Variable df Parameter Estimate t-value P Parameter Estimate t-value P Parameter Estimate t-value P
Intercept 1 2.58451 8.83 <.0001 1.45469 1.61 0.116 3.29584 3.74 0.001
Exotics 1 0.04626 .50 0.621 -- -- -- -- -- --
Natives 1 -- -- -- 0.14878 0.50 0.621 -- -- --
Land area (km2) 1 0.02926 7.05 <.0001 -0.01633 -1.46 0.152 -0.00575 -1.53 0.024
Population size 1 0.08528 2.28 0.029 0.21673 3.50 0.001 0.27662 4.57 0.0001
Temperature (ºC) 1 0.0767 6.07 <.0001 -0.06969 -0.01 0.993 -0.05032 -1.66 0.105
Precipitation (cm) 1 -0.00146 -0.44 0.661 -0.00221 0.37 0.711 0.00578 1.00 0.325
Developed area (km2) 1 -0.00072 -0.86 0.396 -0.002 1.35 0.184 0.00104 0.72 0.474
Cropland (km2) 1 -0.00165 -7.46 <.0001 -0.00083 -1.34 0.188 -0.00176 -2.92 0.006
Forest (km2) 1 -0.0004 -1.56 0.129 0.00073 1.58 0.124 0.000269 0.60 0.554
Pasture/rangeland (km2) 1 -0.00042 -1.66 0.105 0.00052 1.13 0.266 0.000642 1.42 0.164
Years in Union 1 0.06128 0.55 0.585 0.44498 2.39 0.022 0.32045 1.76 0.087
No. Ecoregions 1 0.11397 2.24 0.032 -0.05242 -0.54 0.593 -0.01805 -0.19 0.850

Here we follow the definition of naturalized plant species by Richardson et al. (2000): alien plants that reproduce constantly and sustain populations over many life cycles without direct intervention by humans. Usually, 20 to 60 % of naturalized plant species are invasive species (spreading at considerable distances from parent plants) (Rejmánek 2000a, b, Pyšek et al. 2002). We obtained the exotic and native richness data for plants in each of the 48 conterminous continental US states from Kartesz (2011). This source somewhat overestimates numbers of naturalized species because “exotics” also include some casual, not completely naturalized species. However, this is the best available approximation of the naturalized species numbers. Kartesz, in the second edition of his “Floristic Synthesis” (2011; see also Guo and Ricklefs 2010), defined exotics based on state boundaries (i.e., with domestic introductions among states included).This improved (or corrected) approach of estimating species richness increased the number of exotic species and at the same time reduced the number of native species compared to previously used figures. To assess the degree of naturalization (DN) in each state, we then calculated the exotic fraction as (exotic species/[native + exotic species]). Even though states are not natural units, we focus on the state-level throughout this study so that comparisons can be made with other state-level studies.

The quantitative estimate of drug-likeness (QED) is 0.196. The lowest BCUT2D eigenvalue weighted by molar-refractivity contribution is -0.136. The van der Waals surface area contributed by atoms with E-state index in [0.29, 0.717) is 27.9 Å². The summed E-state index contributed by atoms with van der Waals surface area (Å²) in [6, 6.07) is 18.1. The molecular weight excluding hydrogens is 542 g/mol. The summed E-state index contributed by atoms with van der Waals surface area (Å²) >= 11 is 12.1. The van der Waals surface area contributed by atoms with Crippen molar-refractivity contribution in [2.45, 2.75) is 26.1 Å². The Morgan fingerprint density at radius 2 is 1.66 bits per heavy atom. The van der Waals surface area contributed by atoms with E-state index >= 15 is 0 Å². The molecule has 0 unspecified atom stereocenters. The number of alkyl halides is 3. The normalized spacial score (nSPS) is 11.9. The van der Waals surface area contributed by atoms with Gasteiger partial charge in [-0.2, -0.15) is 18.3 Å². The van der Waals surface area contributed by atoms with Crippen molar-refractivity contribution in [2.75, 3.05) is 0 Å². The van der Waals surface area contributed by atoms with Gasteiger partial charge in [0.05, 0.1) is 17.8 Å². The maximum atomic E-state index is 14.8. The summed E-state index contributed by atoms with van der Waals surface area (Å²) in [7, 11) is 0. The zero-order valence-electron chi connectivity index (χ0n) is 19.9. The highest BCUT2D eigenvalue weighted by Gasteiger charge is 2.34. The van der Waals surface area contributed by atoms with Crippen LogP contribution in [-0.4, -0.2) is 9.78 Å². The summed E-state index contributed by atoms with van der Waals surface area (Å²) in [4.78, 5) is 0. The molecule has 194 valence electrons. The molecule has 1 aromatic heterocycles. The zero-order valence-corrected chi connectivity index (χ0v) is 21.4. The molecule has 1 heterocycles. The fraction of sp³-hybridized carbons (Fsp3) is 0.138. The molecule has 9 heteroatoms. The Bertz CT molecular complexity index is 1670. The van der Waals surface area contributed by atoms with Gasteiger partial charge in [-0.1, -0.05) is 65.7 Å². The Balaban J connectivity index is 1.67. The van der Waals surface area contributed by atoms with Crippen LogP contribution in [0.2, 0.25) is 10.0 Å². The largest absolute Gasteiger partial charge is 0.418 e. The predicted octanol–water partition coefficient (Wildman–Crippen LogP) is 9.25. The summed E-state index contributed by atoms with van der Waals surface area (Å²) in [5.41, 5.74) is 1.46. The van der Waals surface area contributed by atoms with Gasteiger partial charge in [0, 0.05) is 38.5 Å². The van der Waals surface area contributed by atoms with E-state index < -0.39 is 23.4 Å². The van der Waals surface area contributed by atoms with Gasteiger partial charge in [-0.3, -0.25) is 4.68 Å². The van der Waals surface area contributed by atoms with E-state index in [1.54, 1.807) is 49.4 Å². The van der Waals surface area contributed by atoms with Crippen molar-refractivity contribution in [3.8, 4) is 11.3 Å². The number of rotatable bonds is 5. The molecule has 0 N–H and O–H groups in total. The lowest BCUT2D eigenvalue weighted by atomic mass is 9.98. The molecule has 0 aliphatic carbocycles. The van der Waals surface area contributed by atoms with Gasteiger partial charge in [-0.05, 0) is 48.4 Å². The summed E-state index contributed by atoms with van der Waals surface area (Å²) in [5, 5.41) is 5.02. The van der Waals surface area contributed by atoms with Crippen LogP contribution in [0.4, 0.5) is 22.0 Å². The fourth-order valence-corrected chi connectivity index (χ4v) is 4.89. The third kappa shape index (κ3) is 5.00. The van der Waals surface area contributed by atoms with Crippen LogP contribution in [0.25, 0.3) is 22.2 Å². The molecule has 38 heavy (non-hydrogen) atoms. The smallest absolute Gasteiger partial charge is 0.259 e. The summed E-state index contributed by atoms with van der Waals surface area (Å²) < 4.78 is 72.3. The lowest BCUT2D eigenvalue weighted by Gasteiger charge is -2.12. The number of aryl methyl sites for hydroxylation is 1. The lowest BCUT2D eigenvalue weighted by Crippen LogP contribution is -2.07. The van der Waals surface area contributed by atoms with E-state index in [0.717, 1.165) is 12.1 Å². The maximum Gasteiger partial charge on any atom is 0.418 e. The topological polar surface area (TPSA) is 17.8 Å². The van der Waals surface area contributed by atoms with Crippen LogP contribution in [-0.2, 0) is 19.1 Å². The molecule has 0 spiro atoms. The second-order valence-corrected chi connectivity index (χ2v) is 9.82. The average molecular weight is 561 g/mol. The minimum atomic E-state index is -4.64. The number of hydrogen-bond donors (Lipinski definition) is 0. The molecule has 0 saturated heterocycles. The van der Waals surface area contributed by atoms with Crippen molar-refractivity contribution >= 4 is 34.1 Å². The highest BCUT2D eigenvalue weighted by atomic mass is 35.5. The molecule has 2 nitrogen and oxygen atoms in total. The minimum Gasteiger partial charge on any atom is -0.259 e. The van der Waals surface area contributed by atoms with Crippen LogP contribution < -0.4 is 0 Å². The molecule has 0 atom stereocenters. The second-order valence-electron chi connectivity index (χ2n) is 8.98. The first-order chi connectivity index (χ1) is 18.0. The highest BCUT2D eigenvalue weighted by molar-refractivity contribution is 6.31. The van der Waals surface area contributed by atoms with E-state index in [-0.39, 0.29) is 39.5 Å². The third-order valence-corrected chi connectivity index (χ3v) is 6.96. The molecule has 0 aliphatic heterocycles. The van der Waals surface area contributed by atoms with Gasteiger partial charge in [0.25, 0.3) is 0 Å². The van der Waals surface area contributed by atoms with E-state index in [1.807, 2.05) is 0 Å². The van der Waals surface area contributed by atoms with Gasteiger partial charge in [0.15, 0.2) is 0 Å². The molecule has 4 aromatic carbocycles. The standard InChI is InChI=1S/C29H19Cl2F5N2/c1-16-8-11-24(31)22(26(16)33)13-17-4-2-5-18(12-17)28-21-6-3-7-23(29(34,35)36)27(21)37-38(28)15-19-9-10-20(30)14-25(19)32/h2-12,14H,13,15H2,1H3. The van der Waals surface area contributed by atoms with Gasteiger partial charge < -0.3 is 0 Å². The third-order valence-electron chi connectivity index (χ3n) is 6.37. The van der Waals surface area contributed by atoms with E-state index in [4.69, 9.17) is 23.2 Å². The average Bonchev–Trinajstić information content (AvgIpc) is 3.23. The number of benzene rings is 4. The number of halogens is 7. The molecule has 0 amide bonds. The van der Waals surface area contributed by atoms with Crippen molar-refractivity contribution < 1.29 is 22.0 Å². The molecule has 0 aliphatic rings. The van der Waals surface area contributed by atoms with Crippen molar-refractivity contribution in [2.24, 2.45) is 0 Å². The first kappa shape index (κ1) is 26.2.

To examine the naturalization patterns related to geography (relative locations of each state), we made a simple comparison between border and interior states. The states with large water (i.e., oceans and the Great Lakes) were defined as border states and the rest as interior states. To examine the possible effects of selected social, economical, and physical variables on the naturalization patterns across the 48 conterminous US states, we related the number of native and exotic species and the exotic fraction to the human population, years since joining the Union, climate condition, the area, land cover types (below), and the number of eco-regions of each state (Bailey 1998). We performed multiple regression analysis to identify the effect of the social, economical and physical factors on the native and exotic richness and the exotic fraction across the 48 states. To elucidate the relationship structure among the selected state variables, we also performed a Principal Component Analysis (PCA). The selected variables were either log (e.g., area) or square root (exotic fraction) transformed to yield approximately normal distributions and to linearize relationships (See Table 1).